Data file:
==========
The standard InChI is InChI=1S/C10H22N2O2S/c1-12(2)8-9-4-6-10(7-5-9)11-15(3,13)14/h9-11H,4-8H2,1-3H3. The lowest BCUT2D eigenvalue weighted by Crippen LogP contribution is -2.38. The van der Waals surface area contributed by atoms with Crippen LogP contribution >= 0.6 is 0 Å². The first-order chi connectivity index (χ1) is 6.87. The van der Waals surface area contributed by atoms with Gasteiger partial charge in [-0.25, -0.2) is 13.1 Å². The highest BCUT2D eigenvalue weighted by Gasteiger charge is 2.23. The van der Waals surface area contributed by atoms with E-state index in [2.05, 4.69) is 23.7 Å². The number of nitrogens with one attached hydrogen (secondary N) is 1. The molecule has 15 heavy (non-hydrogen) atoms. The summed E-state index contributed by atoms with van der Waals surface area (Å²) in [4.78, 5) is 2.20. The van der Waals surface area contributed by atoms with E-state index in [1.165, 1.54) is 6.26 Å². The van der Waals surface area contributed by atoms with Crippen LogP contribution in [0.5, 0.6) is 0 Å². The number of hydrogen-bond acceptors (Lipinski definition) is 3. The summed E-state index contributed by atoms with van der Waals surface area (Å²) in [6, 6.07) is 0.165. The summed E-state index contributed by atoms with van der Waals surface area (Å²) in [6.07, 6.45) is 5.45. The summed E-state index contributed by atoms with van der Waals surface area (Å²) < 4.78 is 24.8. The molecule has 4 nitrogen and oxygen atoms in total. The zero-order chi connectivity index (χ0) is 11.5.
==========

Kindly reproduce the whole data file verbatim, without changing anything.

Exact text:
The standard InChI is InChI=1S/C10H22N2O2S/c1-12(2)8-9-4-6-10(7-5-9)11-15(3,13)14/h9-11H,4-8H2,1-3H3. The lowest BCUT2D eigenvalue weighted by Crippen LogP contribution is -2.38. The van der Waals surface area contributed by atoms with Crippen LogP contribution >= 0.6 is 0 Å². The first-order chi connectivity index (χ1) is 6.87. The van der Waals surface area contributed by atoms with Gasteiger partial charge in [-0.25, -0.2) is 13.1 Å². The highest BCUT2D eigenvalue weighted by Gasteiger charge is 2.23. The van der Waals surface area contributed by atoms with E-state index in [2.05, 4.69) is 23.7 Å². The number of nitrogens with one attached hydrogen (secondary N) is 1. The molecule has 15 heavy (non-hydrogen) atoms. The summed E-state index contributed by atoms with van der Waals surface area (Å²) in [4.78, 5) is 2.20. The van der Waals surface area contributed by atoms with E-state index in [1.165, 1.54) is 6.26 Å². The van der Waals surface area contributed by atoms with Crippen LogP contribution in [0.5, 0.6) is 0 Å². The number of hydrogen-bond acceptors (Lipinski definition) is 3. The summed E-state index contributed by atoms with van der Waals surface area (Å²) in [6, 6.07) is 0.165. The summed E-state index contributed by atoms with van der Waals surface area (Å²) in [6.07, 6.45) is 5.45. The summed E-state index contributed by atoms with van der Waals surface area (Å²) < 4.78 is 24.8. The molecule has 4 nitrogen and oxygen atoms in total. The zero-order chi connectivity index (χ0) is 11.5.